The BBC has led messages of support for magician Paul Daniels, who has been diagnosed with terminal brain cancer.
Mark Linsey, acting director of BBC Television, said in a statement: "We're sorry to hear this sad news and our thoughts are with Paul and his family."
Entertainer Daniels, 77, began his 15-year run on BBC One's The Paul Daniels Magic Show in 1979.
Earlier, a statement from his publicist said: "We can confirm that one of our greatest magicians and entertainers of all times, Paul Daniels, has sadly been diagnosed with an incurable brain tumour.
"On behalf of Paul, Debbie and their families, we thank you for your kind concerns and support at this sad time and ask that their privacy continues to be respected. There will be no further comments at this time."
BBC broadcaster Tony Blackburn was among the first of several celebrities to post messages of goodwill to magician Daniels.
"Such sad news about Paul Daniels who is a lovely and talented man. my thoughts are with you Debbie," he wrote on Twitter.
Paul Chuckle, best known as one half of children's entertainers the Chuckle Brothers, tweeted: "@ThePaulDaniels all our love to you mate !!!!!!!"
Illusionist Dynamo, real name Steven Frayne, posted his thoughts on his Instagram account.
The Bradford-born TV personality wrote: "Just read this sad news! Sending my love and respect to Paul, Debbie and all the family! #MagicLegend".
Radio broadcaster and fellow Magic Circle member Steve Allen said: "Sad news about Paul Daniels love to him and Debbie xxx."
Magician Ben Hanlin tweeted: "Really saddened to hear about @ThePaulDaniels - he is a true legend!!!!"
Comedian and broadcaster Iain Lee tweeted: "I interviewed @ThePaulDaniels. I felt he was waiting for the gag, the punchline. There wasn't one. I genuinely adored him."
Born in Middlesbrough in 1938, Daniels' interest in magic began at the age of 11 when he read a book about entertaining at parties.
After his National Service, Daniels developed his magic skills in working men's clubs.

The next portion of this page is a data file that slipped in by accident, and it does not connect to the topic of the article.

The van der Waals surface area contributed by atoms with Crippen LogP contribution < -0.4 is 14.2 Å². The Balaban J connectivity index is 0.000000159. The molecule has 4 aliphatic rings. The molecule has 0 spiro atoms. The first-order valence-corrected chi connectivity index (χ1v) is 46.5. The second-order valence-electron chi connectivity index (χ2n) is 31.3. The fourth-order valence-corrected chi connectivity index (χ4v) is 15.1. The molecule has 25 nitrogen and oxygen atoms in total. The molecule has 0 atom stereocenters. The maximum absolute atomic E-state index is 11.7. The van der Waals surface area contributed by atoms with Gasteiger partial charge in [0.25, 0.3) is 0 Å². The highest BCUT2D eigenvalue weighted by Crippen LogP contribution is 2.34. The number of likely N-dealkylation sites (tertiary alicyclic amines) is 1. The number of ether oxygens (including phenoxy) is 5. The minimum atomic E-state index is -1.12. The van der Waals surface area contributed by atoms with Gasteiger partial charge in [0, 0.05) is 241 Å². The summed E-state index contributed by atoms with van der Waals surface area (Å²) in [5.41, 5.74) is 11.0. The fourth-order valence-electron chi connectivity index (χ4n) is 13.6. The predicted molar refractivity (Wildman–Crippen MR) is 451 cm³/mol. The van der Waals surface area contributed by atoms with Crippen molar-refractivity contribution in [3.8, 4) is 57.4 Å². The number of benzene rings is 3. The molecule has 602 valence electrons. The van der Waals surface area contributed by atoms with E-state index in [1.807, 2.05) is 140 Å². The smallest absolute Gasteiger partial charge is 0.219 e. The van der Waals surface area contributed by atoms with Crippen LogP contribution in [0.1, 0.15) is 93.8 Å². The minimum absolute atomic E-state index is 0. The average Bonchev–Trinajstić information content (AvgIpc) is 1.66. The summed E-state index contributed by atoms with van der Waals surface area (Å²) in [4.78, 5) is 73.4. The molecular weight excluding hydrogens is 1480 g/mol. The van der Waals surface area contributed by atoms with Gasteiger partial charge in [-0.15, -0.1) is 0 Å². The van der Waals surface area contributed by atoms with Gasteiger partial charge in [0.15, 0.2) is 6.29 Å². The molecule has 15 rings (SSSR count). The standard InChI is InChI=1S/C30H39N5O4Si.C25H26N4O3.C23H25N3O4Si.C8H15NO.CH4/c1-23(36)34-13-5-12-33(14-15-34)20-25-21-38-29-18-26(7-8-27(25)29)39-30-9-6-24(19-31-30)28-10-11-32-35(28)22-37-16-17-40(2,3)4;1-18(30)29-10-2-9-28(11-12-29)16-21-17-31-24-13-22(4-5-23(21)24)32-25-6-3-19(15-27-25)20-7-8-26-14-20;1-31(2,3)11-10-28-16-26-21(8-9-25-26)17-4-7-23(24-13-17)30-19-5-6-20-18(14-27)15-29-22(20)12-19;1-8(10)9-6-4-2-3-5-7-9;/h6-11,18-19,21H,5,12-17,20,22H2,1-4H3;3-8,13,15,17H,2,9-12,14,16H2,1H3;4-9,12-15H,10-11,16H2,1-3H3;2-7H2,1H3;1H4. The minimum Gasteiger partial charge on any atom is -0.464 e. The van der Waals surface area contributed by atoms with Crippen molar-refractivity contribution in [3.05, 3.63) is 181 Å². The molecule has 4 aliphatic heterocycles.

In 1969, he was offered a summer season at Newquay and decided to become a full-time performer.
The following year, Daniels made his TV debut on talent series Opportunity Knocks, and came second.
He was seen by TV producer Johnnie Hamp, who gave him a regular slot on The Wheeltappers And Shunters Social Club, a variety show on ITV hosted by the late Bernard Manning.
Daniels married his first wife, Jacqueline, in 1960. They have three sons together.
He wed second wife Debbie McGee in 1988. They had first met nine years earlier.
McGee was Daniels' on-stage assistant from the start of his run on the BBC.
Daniels is also well known for his "You'll like this ... not a lot, but you'll like it" catchphrase. He said he first came up with the line at a club in Bradford as a way to deal with a heckler.
In addition to performing magic, Daniels hosted popular quiz shows for the BBC including Every Second Counts, Odd One Out and Wipeout.
He also narrated the children's TV show Wizbit.
In later years, Daniels and McGee participated in various TV shows including Channel 5's The Farm, ITV's The X Factor: Battle Of The Stars and Channel 4's Celebrity Wife Swap, in which Daniels tried living with Vanessa Feltz.
Daniels took part in BBC ballroom series Strictly Come Dancing in 2010. Partnered with Ola Jordan, he was the second celebrity to be voted off the show.
On Twitter, The Sun's showbiz journalist Dan Wootton said the news was "very sad".
Presenter Jennie Gow tweeted: "Very sad news about @ThePaulDaniels - grew up spellbound by him."
A tweet also appeared on the official Dick and Dom page, aka presenters Richard McCourt and Dominic Wood.
The duo are best known for presenting Bafta-award winning Dick And Dom In Da Bungalow. The message read: "Heartbreaking news of my true hero @ThePaulDaniels You inspired and encouraged me to do the job I still do today. Sending strength and love."
Presenter Suzi Perry, long associated with Grand Prix motorcycle racing coverage, tweeted "Sending love to you all xxx".